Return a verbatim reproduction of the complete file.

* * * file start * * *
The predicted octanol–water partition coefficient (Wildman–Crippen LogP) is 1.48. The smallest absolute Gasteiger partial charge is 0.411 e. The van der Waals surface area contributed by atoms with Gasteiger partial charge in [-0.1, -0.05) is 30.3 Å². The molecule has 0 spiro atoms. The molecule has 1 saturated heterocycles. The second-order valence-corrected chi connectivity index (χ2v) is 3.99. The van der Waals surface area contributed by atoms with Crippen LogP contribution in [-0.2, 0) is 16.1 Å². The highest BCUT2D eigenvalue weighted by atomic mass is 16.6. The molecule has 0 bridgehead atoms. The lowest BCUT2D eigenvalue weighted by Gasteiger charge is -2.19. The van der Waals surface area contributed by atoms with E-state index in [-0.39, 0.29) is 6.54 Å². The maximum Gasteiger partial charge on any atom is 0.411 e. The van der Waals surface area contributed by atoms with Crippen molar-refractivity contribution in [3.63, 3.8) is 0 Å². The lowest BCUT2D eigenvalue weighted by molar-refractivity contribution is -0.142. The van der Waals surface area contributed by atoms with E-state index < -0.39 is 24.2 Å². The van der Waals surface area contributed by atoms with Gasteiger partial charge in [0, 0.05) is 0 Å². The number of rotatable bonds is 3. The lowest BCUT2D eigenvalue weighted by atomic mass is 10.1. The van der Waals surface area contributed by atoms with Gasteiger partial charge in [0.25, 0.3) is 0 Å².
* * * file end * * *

The predicted octanol–water partition coefficient (Wildman–Crippen LogP) is 1.48. The smallest absolute Gasteiger partial charge is 0.411 e. The van der Waals surface area contributed by atoms with Gasteiger partial charge in [-0.1, -0.05) is 30.3 Å². The molecule has 0 spiro atoms. The molecule has 1 saturated heterocycles. The second-order valence-corrected chi connectivity index (χ2v) is 3.99. The van der Waals surface area contributed by atoms with Crippen LogP contribution in [-0.2, 0) is 16.1 Å². The highest BCUT2D eigenvalue weighted by atomic mass is 16.6. The molecule has 0 bridgehead atoms. The lowest BCUT2D eigenvalue weighted by Gasteiger charge is -2.19. The van der Waals surface area contributed by atoms with E-state index in [-0.39, 0.29) is 6.54 Å². The maximum Gasteiger partial charge on any atom is 0.411 e. The van der Waals surface area contributed by atoms with Crippen molar-refractivity contribution in [3.63, 3.8) is 0 Å². The lowest BCUT2D eigenvalue weighted by molar-refractivity contribution is -0.142. The van der Waals surface area contributed by atoms with E-state index < -0.39 is 24.2 Å². The van der Waals surface area contributed by atoms with Gasteiger partial charge in [0, 0.05) is 0 Å². The number of rotatable bonds is 3. The lowest BCUT2D eigenvalue weighted by atomic mass is 10.1. The van der Waals surface area contributed by atoms with Gasteiger partial charge in [0.25, 0.3) is 0 Å².